As a Crown Princess, she was the Official Patron of the Girl Scouts (1936), after having taken, and passed, the same tests all applicants were given. In 1940, before the occupation, she was the leader of the Danske Kvinders Beredskab (The Danish Women's war-effort society). During the German occupation of Denmark in World War II, Ingrid, with her personal courage and integrity, influenced the Danish Royal House and its conduct in relation to the occupation forces, and won great popularity as a symbol of silent resistance and public patriotic moral. She showed solidarity toward the Danish population, and could often be seen on her bicycle or with her baby cart on the streets of Copenhagen during the war. Her open defiance of the occupation forces made her grandfather, King Gustav of Sweden, worried about the risks, and in 1941, he sent a demand to her to be more discreet "for the sake of the dynasty" and its safety, but she reacted with anger and refused to obey, and she had the support of her spouse, who shared her views. One display of defiance showed by Ingrid was her positioning of the flags of Denmark, Sweden and the United Kingdom in the window of the nursery at Amalienborg, the royal residence in the centre of Copenhagen.
She became Queen in 1947. As such, she reformed the traditions of Danish Court life, abolished many old-fashioned customs at Court and created a more relaxed atmosphere at official receptions. She was interested in gardening and art, and renovated the Palace Gråsten Slot according to her own historical research about the Palace's original appearance.
In 1972, Ingrid was widowed. That same year, after having sworn to respect the Danish constitution, she was appointed Rigsforstander (formal Regent) and representative of the Monarch whenever her daughter and grandson were absent, a task she performed on many occasions. This was exceptional; since the constitution of 1871, only the Crown Prince had been allowed to act as Regent in the absence of the Monarch. She was patron of a long line of social organizations, positions which, one after another, she eventually left to Princess Benedikte as years passed: Røde Kors, Ældre Sagen, Red Barnet, Løgum Klosters Refugium, and Fonden for Træer og Miljø. She also founded the organizations Kong Frederik og Dronning Ingrids fond til humanitære og kulturelle formål, Ingridfondet for South Jutland, Det kgl. Grønlandsfond, and Dronning Ingrids Romerske Fond til støtte af kulturelle og videnskabelige formål. She was described as dutiful, well-prepared and energetic. She learned Danish quickly. She was also a feminist, also felt strongly for gender equality.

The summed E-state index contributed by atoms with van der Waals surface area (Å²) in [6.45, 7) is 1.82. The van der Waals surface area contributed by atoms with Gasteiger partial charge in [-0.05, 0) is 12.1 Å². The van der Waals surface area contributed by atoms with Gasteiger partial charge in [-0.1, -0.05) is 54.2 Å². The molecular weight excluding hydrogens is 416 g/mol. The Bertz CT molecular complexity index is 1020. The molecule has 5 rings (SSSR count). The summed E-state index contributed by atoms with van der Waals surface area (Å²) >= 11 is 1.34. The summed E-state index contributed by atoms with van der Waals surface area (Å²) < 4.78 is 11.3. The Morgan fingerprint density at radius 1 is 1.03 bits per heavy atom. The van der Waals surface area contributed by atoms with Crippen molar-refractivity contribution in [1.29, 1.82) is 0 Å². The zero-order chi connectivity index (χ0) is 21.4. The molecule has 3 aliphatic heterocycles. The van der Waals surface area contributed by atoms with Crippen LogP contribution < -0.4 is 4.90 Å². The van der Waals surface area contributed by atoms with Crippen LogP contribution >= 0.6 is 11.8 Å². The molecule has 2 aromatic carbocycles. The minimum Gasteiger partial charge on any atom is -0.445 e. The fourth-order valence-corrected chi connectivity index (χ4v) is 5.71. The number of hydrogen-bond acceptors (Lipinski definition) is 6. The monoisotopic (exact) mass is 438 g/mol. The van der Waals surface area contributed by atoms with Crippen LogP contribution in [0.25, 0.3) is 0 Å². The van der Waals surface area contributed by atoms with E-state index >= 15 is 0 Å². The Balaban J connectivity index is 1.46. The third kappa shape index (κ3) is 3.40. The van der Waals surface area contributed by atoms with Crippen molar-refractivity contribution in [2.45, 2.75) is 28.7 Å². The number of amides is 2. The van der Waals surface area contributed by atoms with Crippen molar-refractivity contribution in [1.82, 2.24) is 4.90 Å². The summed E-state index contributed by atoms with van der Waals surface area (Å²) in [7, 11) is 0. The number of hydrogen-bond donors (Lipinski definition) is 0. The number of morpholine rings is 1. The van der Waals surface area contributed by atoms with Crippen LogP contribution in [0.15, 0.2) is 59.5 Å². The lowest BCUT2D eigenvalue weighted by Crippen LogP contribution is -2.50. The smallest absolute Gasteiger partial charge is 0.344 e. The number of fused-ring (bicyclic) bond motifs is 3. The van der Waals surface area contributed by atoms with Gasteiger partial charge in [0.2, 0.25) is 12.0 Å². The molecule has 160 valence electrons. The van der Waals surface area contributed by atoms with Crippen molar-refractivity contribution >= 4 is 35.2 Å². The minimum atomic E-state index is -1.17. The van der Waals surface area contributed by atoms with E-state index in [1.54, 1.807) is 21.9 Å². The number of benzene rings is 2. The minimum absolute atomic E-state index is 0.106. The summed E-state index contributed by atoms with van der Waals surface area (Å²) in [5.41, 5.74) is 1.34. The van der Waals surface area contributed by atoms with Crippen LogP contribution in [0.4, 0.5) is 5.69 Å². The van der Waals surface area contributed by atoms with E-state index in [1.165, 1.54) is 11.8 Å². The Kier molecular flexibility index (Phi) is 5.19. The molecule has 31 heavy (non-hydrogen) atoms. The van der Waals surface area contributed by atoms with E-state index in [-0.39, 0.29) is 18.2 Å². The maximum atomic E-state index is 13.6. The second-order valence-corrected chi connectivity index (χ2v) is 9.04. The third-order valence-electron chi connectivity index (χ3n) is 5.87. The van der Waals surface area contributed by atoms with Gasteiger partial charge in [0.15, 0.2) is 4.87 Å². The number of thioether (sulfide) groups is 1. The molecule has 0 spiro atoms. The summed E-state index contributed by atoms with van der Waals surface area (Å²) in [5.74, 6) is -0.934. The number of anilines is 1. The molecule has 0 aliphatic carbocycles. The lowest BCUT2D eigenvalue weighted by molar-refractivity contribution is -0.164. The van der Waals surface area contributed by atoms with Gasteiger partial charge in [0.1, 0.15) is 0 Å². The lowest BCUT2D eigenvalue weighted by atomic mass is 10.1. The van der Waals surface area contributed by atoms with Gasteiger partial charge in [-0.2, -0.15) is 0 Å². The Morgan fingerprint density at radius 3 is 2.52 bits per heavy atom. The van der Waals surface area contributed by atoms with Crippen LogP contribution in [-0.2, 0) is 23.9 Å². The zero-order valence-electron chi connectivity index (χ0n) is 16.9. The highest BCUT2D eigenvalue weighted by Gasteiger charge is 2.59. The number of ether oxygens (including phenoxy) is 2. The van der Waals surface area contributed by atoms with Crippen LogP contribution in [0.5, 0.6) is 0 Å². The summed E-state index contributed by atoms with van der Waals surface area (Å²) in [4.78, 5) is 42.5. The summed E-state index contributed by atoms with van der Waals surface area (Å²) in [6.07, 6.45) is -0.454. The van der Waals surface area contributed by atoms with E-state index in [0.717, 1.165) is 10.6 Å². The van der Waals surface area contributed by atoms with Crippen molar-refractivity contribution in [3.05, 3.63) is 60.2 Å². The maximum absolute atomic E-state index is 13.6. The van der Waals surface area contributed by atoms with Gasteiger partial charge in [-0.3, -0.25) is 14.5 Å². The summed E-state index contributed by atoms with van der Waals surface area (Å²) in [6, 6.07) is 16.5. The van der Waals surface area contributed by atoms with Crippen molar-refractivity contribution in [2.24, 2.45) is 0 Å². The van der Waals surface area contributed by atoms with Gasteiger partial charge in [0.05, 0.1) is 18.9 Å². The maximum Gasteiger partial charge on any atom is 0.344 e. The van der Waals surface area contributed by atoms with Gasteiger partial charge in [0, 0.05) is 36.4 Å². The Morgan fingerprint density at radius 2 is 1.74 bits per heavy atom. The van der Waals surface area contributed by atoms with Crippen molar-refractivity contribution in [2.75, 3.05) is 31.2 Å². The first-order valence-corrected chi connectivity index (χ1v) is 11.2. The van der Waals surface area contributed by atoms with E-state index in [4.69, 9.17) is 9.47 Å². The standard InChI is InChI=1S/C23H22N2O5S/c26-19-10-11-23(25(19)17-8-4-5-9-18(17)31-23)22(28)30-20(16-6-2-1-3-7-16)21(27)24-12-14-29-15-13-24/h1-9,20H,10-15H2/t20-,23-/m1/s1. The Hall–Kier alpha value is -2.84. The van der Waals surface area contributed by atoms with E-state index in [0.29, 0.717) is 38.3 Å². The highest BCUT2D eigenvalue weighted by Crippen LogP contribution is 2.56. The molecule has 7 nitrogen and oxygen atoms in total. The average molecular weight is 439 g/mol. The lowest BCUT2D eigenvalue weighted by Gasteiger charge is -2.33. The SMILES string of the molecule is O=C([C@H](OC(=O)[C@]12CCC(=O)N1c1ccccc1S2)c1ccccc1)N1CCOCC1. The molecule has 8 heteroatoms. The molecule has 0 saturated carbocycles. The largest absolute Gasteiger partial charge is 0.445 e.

- Börge Outze & Aage Svendstorp (in Swedish): 5 år i bojor. Danmark under ockupationen 1940–1945 (5 years in chains. Denmark during the occupation) Aktiebolaget boktryck (1945) Hälsingborg
- http://www.kvinfo.dk/side/597/bio/648/origin/170/ (In Danish)
- Staffan Skott: Alla dessa Bernadottar (All of the Bernadottes) (1996) (In Swedish)
|Wikimedia Commons has media related to Queen Ingrid of Denmark.|
Ingrid of SwedenBorn: 28 March 1910 Died: 7 November 2000
Alexandrine of Mecklenburg-Schwerin
| Consort of Denmark
Henri Laborde de Monpezat
as Prince consort